• Gross income.  For the purposes of this rule Gross income includes the sum of the client’s benefit payments and third party benefits less any deduction authorized in writing by the Social Security Administration or the Agency for Persons with Disabilities. Deductions may only be authorized by the Agency for Persons with Disabilities if the client is using benefit payments or third party benefits to offset a voluntary reduction in the client’s Medicaid Waiver services or if the benefit payments or third party benefits are used as a required payment, co-payment, or co-insurance for Medicaid services, including, but not limited to prescribed drugs. This term does not include the client’s earned income.

(b) Personal Needs Allowance.  A portion of the benefit payments and third party benefits that must be set aside and used for the direct benefit of the client. For purposes of this rule, a client’s personal needs allowance is $93.58 per month.

(c)  Residential Habilitation.  Supervision and specific training activities that assist the client to acquire, maintain or improve skills related to activities of daily living.  The service focuses on personal hygiene skills such as bathing and oral hygiene; homemaking skills such as food preparation, vacuuming and laundry; and on social and adaptive skills that enable the client to reside in the community.  This training is provided in accordance with a formal implementation plan, developed with direction from the client and reflects the client’s goal(s) from their current support plan.

(d) Room and Board Payment. Reimbursement to the operators of facilities or programs licensed pursuant to section 393.067, Florida Statutes, to cover the cost of providing food and shelter to Agency clients who also receive residential habilitation services in accordance with Chapter 65G-2 of the Florida Administrative Code. For purposes of this rule, a client’s room and board payment is $543.42 per month.

(e) Third party benefits. As defined in §402.33, F.S.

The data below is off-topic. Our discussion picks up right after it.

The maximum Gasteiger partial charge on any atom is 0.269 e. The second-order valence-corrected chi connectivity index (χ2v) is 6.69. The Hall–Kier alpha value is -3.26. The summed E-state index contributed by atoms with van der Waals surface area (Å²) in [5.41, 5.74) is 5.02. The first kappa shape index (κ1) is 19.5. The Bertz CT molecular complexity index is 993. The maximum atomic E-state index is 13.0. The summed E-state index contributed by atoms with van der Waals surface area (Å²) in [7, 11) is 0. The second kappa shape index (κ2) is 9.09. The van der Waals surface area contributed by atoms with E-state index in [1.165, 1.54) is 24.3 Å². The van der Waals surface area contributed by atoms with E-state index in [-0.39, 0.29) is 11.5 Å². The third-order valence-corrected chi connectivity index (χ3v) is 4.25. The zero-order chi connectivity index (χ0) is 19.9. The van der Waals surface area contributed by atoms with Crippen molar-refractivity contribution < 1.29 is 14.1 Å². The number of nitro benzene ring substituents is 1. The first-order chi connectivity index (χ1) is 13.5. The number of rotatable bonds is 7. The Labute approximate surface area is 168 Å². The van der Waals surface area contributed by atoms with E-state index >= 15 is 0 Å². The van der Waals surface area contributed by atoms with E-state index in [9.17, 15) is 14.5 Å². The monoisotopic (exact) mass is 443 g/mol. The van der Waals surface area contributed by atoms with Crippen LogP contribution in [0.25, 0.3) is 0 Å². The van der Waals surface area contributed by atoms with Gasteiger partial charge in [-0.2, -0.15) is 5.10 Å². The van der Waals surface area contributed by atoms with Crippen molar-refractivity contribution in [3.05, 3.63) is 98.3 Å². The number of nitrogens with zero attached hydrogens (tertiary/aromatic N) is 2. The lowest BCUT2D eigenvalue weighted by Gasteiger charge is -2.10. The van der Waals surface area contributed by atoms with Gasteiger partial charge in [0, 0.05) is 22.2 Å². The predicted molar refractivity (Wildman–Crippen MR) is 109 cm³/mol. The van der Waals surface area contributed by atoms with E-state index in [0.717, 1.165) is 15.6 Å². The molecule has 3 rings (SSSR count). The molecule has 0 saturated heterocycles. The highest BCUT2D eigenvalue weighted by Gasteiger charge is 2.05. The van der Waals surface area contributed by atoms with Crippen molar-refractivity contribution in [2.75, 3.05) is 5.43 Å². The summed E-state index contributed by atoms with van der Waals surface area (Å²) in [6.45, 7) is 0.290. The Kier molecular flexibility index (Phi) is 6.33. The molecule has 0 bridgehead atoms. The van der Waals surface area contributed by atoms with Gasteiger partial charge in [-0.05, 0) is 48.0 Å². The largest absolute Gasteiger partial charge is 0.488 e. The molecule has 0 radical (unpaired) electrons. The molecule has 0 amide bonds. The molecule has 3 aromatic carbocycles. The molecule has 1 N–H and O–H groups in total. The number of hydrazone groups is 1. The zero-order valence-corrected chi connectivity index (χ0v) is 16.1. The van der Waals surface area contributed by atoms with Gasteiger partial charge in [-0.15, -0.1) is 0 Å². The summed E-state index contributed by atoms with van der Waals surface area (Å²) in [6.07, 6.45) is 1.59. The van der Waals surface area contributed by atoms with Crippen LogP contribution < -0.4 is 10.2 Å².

• Room and Board Payment Rates. Providers serving clients who receive residential habilitation services within a facility licensed pursuant to section 393.067, Florida Statutes, will receive a room and board payment which is dependent upon the amount of benefit payments and third party benefits the client receives.
  • Payments to Providers:

The room and board payment is calculated by subtracting a personal needs allowance ($93.58 per month) from the client’s monthly benefit payments and third party benefits. The room and board ($543.42) payment is then subtracted from the remaining total. If any benefit payments or third party benefits remain after subtracting the personal needs allowance and room and board payment, the remaining balance shall be subject to the provisions in Section (5) below. 

  • Fees assessed for Residential Habilitation services:
  • If a client receives residential habilitation services in a facility licensed pursuant to section 393.067, Florida Statutes, and the client’s monthly gross income exceeds the client’s personal needs allowance and the client’s room and board payment, the client must send the excess gross income to the Agency for Persons with Disabilities.
  • Payments made pursuant to subsection (5)(a) must be sent to the local APD area office by the 15th day of the month after receipt of the third party benefit payments.  If the 15th of the month falls on a weekend, state holiday, or national holiday, then the payment due date will be the next business day immediately thereafter. Checks or money orders should be made payable to Agency for Persons with Disabilities (or APD).   Individuals or organizations serving as the representative payee for multiple clients may submit a single check or money order to the Agency each month.
  • Clients or representative payees for clients shall submit an accounting for any deductions in the calculation of the fees assessed pursuant to this subsection.
  • Mandatory Monthly Reports to the Agency.
  • Every client or representative payee for a client, including a facility or program licensed pursuant to section 393.067, Florida Statutes, must report to the appropriate APD area office by the 15th day of the month. The report must include a calculation for each client that includes:If the monthly report described in this subsection indicates that a fee should be assessed to the client’s third party benefits pursuant to subsection (5) of this rule, the client or representative payee for the client must also include a payment of the assessed fee with the monthly report.
    • The total gross income that the client receives;